Shamrock Tour® - Marion, Virginia

Text: Christian Neuhauser • Photography: Christian Neuhauser

Poring over my maps on a lazy Sunday, another rainy day in March, I felt restless. The urge to ride was almost overwhelming and I could hardly wait for the first warm days of spring to start the next tour. The winter had been long and cold, fairly unusual for North Carolina, and during those days of waiting and studying regional routes, I discovered Marion, Virginia. Intrigued by the winding map lines, the promise of their many curves, I set about planning three tours in the surrounding hills.

April 7
Watching the Weather Channel. Great news - finally! Better conditions are forecast and it warms up. I talk with my wife Christa. No jobs are scheduled this weekend. There's absolutely nothing holding us back.

April 19
Friday evening after business we head for Marion. Three hours later we're there and looking for a place to stay overnight. An inviting motel, the Virginia House Inn on North Main Street, provides the solution. Motor­cyclists are welcome and the front desk manager is happy to tell us all about Virginia's Blue Ridge Highlands and is very helpful with recommendations. In our room, a refreshing shower is the first order of business. Food is next. To relax our legs and stretch out the muscles in our 'rear views,' we walk (always recommended after a long ride) to our Chinese dinner at the Capitol Restaurant. We heartily recommend the sweet and sour chicken with almonds.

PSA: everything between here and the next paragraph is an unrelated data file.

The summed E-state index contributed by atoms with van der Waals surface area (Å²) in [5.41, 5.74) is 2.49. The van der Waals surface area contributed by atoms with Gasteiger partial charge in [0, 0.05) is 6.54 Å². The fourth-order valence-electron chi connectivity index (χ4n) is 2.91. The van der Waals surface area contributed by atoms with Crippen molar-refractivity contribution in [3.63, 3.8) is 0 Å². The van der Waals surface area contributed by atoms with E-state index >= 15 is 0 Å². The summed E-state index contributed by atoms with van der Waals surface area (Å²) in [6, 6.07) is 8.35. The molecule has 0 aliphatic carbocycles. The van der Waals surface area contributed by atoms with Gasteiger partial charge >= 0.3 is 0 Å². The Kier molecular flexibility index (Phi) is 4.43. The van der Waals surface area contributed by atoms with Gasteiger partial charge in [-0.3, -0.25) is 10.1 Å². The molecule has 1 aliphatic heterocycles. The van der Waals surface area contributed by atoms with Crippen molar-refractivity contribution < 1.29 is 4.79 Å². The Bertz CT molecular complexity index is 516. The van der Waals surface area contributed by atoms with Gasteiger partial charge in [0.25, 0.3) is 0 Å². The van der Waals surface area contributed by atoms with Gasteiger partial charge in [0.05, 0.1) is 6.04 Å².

April 20
Bright sun in a clear blue sky wakes us early. Fresh air fills our lungs. But before riding off on our first jaunt, we explore Marion. It's near the Houlston River in Smyth County and perhaps the best advertisement for the area is the wonderful and oddly named Hungry Mother Lake and State Park. It's definitely worth visiting.

As legend goes, settler Molly Marley and her daughter escaped from Indian raiders and wandered the wilderness to the point of exhaustion, eating nothing but berries. After Molly collapsed, the child walked on and found help along a creek. The rescuers reported 'hungry, mother' were the only words she could say. Today the horse trails and hiking paths of the 2,200-acre woodlands and the walleye and muskie in the 108-acre lake attract vacationers to the park's three campgrounds and 20 rustic cabins.

One of our brochures touts Marion as 'the most charming town west of the Blue Ridge.' Originally known as Royal Oak, the town was chartered in 1849 and the name changed to honor a Revolutionary War hero, the celebrated 'Swamp Fox,' Brigadier General Francis Marion. Other interesting facts: The soft drink Mountain Dew was first created here in the 1960s and Nolan Ryan pitched his first professional baseball game as a member of the Marion Mets. In 1999, the National Trust for Historic Preservation honored the town with its 'National Main Street Community' designation. But enough of history, our throttle hands are itching. Back on the road!

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For the complete touring article, including facts & information, map(s), and GPS files, please purchase the Summer 2001 back issue.